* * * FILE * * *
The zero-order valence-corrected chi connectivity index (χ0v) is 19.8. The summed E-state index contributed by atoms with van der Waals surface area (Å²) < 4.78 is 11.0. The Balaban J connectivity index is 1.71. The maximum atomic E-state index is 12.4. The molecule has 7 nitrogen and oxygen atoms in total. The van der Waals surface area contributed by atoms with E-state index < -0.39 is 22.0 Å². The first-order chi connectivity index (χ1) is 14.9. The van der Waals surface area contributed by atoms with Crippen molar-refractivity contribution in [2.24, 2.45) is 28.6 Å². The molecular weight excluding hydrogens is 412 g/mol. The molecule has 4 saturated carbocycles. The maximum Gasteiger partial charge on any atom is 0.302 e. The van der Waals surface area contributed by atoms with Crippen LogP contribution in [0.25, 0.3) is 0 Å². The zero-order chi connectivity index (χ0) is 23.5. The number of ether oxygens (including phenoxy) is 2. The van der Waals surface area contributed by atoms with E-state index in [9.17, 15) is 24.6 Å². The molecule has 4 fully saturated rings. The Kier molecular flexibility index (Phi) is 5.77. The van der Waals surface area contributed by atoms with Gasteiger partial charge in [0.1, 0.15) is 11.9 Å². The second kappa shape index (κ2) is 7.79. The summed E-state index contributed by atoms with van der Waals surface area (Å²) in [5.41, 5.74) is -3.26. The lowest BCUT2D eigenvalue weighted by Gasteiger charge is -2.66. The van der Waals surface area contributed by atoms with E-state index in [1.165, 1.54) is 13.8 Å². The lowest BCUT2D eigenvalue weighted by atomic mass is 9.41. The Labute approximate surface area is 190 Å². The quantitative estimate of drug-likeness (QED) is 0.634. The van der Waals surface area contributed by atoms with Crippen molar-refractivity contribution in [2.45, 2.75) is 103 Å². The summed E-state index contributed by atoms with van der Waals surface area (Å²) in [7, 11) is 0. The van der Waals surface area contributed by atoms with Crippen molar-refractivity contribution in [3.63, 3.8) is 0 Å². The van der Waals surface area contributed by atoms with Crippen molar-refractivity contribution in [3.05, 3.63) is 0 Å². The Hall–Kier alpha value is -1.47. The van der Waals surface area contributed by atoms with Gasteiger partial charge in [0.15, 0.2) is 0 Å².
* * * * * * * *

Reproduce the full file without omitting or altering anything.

The zero-order valence-corrected chi connectivity index (χ0v) is 19.8. The summed E-state index contributed by atoms with van der Waals surface area (Å²) < 4.78 is 11.0. The Balaban J connectivity index is 1.71. The maximum atomic E-state index is 12.4. The molecule has 7 nitrogen and oxygen atoms in total. The van der Waals surface area contributed by atoms with E-state index < -0.39 is 22.0 Å². The first-order chi connectivity index (χ1) is 14.9. The van der Waals surface area contributed by atoms with Crippen molar-refractivity contribution in [2.24, 2.45) is 28.6 Å². The molecular weight excluding hydrogens is 412 g/mol. The molecule has 4 saturated carbocycles. The maximum Gasteiger partial charge on any atom is 0.302 e. The van der Waals surface area contributed by atoms with Crippen LogP contribution in [0.25, 0.3) is 0 Å². The zero-order chi connectivity index (χ0) is 23.5. The number of ether oxygens (including phenoxy) is 2. The van der Waals surface area contributed by atoms with E-state index in [9.17, 15) is 24.6 Å². The molecule has 4 fully saturated rings. The Kier molecular flexibility index (Phi) is 5.77. The van der Waals surface area contributed by atoms with Gasteiger partial charge in [0.1, 0.15) is 11.9 Å². The second kappa shape index (κ2) is 7.79. The summed E-state index contributed by atoms with van der Waals surface area (Å²) in [5.41, 5.74) is -3.26. The lowest BCUT2D eigenvalue weighted by Gasteiger charge is -2.66. The van der Waals surface area contributed by atoms with E-state index in [1.165, 1.54) is 13.8 Å². The lowest BCUT2D eigenvalue weighted by atomic mass is 9.41. The Labute approximate surface area is 190 Å². The quantitative estimate of drug-likeness (QED) is 0.634. The van der Waals surface area contributed by atoms with Crippen molar-refractivity contribution in [2.45, 2.75) is 103 Å². The summed E-state index contributed by atoms with van der Waals surface area (Å²) in [7, 11) is 0. The van der Waals surface area contributed by atoms with Crippen molar-refractivity contribution in [3.63, 3.8) is 0 Å². The van der Waals surface area contributed by atoms with Crippen molar-refractivity contribution in [3.05, 3.63) is 0 Å². The Hall–Kier alpha value is -1.47. The van der Waals surface area contributed by atoms with Gasteiger partial charge in [0.15, 0.2) is 0 Å².